And who coordinates all of this if not the United Nations? Russia and China are two of the five veto-wielding members of the UN Security Council, making it an unlikely conduit for a new democratic alliance. Landsbergis suggests that the G7 may be the answer. ‘If the Security Council is currently paralysed, can we say that the G7 is a “democratic security council” where certain decisions can be born and offered?’ he asks. ‘If decisions in the G7 could be formulated on how to unblock the [Black Sea] ports, then Ukrainians would be able to provide the food that is needed by the rest of the world.’ The Royal Navy is understood to be sending minesweepers to do just that. The future for defence, he says, is in these global alliances rather than European strategic autonomy. ‘Russia’s invasion into Ukraine showed that the transatlantic alliance is not something that you can go around and create a parallel structure. We are in this together. EU, UK. US, Canada. There is absolute reason, vital reason for the alliance to exist in the European continent.’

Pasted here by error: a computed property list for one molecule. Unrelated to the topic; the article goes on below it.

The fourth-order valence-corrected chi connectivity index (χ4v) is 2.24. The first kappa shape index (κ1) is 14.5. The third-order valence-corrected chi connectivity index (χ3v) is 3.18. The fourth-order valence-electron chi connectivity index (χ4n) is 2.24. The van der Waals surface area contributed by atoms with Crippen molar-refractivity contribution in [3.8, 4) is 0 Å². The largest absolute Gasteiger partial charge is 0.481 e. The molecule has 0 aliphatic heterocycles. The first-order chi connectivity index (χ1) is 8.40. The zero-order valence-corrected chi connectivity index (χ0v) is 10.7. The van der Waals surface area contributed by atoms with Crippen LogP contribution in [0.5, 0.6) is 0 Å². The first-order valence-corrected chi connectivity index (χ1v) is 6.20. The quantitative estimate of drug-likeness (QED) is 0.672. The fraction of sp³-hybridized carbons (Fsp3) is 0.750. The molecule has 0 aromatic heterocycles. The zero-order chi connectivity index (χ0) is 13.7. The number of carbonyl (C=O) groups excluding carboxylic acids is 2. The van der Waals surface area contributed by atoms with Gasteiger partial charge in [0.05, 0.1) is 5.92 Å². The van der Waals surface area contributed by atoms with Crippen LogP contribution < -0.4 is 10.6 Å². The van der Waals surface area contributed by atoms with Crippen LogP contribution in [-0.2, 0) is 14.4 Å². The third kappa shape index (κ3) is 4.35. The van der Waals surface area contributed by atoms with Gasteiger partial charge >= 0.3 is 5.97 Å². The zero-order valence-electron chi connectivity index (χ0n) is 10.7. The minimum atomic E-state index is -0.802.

He admits that all this is, for him, personal. ‘For us it’s real. It’s not just news. It’s something that we recognise as happened to us or in similar fashion – not to the extent that it’s happening obviously in Ukraine – but we remember that and we don’t want that to repeat.
‘When I saw Russian troops in Ukraine in the first weeks of war, I remembered the same troops – looking exactly the same – driving the streets of my capital,’ he says. ‘There would be parades throughout the main street in Vilnius. The same looking people, same looking vehicles. They did not have “Z” then, they had the Red Star. But it happened here: where I live, where my children live. We somehow managed to throw them out, and now they might be back. They are so close. We have to do everything in order to not allow that to happen.’